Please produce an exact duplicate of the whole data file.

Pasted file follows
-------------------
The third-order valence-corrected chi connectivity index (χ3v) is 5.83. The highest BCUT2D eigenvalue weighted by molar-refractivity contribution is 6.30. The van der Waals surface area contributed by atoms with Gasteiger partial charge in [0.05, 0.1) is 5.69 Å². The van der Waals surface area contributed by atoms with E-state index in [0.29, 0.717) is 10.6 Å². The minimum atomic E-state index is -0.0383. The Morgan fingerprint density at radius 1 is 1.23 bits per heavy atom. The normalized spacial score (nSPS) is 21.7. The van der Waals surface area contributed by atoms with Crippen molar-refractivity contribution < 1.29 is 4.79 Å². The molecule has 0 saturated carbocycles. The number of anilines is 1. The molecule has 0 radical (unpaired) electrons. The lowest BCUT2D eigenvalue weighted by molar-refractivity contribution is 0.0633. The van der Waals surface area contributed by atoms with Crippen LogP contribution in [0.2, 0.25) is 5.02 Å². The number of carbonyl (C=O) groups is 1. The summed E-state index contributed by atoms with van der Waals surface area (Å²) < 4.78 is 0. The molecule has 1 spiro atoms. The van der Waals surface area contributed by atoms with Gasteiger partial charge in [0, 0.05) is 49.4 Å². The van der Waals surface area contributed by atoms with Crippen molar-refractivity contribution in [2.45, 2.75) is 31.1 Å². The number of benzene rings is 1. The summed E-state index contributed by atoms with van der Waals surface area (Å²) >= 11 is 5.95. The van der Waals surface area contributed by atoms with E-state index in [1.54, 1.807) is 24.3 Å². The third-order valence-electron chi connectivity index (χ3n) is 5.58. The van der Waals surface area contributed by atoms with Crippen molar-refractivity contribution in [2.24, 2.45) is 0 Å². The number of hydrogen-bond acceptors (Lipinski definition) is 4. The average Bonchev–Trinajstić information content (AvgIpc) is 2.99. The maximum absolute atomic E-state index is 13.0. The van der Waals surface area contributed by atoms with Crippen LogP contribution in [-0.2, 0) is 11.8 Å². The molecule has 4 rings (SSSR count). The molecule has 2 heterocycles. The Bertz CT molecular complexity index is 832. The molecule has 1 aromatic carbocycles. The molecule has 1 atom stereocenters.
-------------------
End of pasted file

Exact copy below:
The third-order valence-corrected chi connectivity index (χ3v) is 5.83. The highest BCUT2D eigenvalue weighted by molar-refractivity contribution is 6.30. The van der Waals surface area contributed by atoms with Gasteiger partial charge in [0.05, 0.1) is 5.69 Å². The van der Waals surface area contributed by atoms with E-state index in [0.29, 0.717) is 10.6 Å². The minimum atomic E-state index is -0.0383. The Morgan fingerprint density at radius 1 is 1.23 bits per heavy atom. The normalized spacial score (nSPS) is 21.7. The van der Waals surface area contributed by atoms with Crippen molar-refractivity contribution < 1.29 is 4.79 Å². The molecule has 0 saturated carbocycles. The number of anilines is 1. The molecule has 0 radical (unpaired) electrons. The lowest BCUT2D eigenvalue weighted by molar-refractivity contribution is 0.0633. The van der Waals surface area contributed by atoms with Crippen LogP contribution in [0.2, 0.25) is 5.02 Å². The number of carbonyl (C=O) groups is 1. The summed E-state index contributed by atoms with van der Waals surface area (Å²) < 4.78 is 0. The molecule has 1 spiro atoms. The van der Waals surface area contributed by atoms with Gasteiger partial charge in [0, 0.05) is 49.4 Å². The van der Waals surface area contributed by atoms with Crippen molar-refractivity contribution in [2.45, 2.75) is 31.1 Å². The number of benzene rings is 1. The summed E-state index contributed by atoms with van der Waals surface area (Å²) >= 11 is 5.95. The van der Waals surface area contributed by atoms with E-state index in [1.54, 1.807) is 24.3 Å². The third-order valence-electron chi connectivity index (χ3n) is 5.58. The van der Waals surface area contributed by atoms with Crippen molar-refractivity contribution in [2.24, 2.45) is 0 Å². The number of hydrogen-bond acceptors (Lipinski definition) is 4. The average Bonchev–Trinajstić information content (AvgIpc) is 2.99. The maximum absolute atomic E-state index is 13.0. The van der Waals surface area contributed by atoms with Crippen LogP contribution in [-0.2, 0) is 11.8 Å². The molecule has 4 rings (SSSR count). The molecule has 2 heterocycles. The Bertz CT molecular complexity index is 832. The molecule has 1 aromatic carbocycles. The molecule has 1 atom stereocenters.